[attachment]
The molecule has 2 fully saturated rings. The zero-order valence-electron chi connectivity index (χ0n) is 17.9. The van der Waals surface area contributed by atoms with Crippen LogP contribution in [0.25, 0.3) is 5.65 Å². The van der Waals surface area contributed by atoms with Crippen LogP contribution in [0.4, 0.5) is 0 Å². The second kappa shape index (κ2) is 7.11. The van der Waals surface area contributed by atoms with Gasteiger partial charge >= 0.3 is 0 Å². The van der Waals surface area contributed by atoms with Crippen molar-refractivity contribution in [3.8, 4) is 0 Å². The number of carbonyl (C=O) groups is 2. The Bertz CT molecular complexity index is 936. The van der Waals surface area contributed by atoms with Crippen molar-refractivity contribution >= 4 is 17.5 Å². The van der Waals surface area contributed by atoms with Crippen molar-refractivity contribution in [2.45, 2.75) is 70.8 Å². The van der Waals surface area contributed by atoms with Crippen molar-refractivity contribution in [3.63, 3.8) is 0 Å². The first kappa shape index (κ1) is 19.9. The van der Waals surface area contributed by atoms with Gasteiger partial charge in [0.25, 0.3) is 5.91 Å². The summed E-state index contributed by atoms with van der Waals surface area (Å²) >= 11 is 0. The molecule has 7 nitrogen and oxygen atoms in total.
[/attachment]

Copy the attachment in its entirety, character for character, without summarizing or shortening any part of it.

The molecule has 2 fully saturated rings. The zero-order valence-electron chi connectivity index (χ0n) is 17.9. The van der Waals surface area contributed by atoms with Crippen LogP contribution in [0.25, 0.3) is 5.65 Å². The van der Waals surface area contributed by atoms with Crippen LogP contribution in [0.4, 0.5) is 0 Å². The second kappa shape index (κ2) is 7.11. The van der Waals surface area contributed by atoms with Gasteiger partial charge >= 0.3 is 0 Å². The van der Waals surface area contributed by atoms with Crippen molar-refractivity contribution in [3.8, 4) is 0 Å². The number of carbonyl (C=O) groups is 2. The Bertz CT molecular complexity index is 936. The van der Waals surface area contributed by atoms with Crippen molar-refractivity contribution >= 4 is 17.5 Å². The van der Waals surface area contributed by atoms with Crippen molar-refractivity contribution in [2.45, 2.75) is 70.8 Å². The van der Waals surface area contributed by atoms with Crippen molar-refractivity contribution in [3.63, 3.8) is 0 Å². The first kappa shape index (κ1) is 19.9. The van der Waals surface area contributed by atoms with Gasteiger partial charge in [0.25, 0.3) is 5.91 Å². The summed E-state index contributed by atoms with van der Waals surface area (Å²) >= 11 is 0. The molecule has 7 nitrogen and oxygen atoms in total.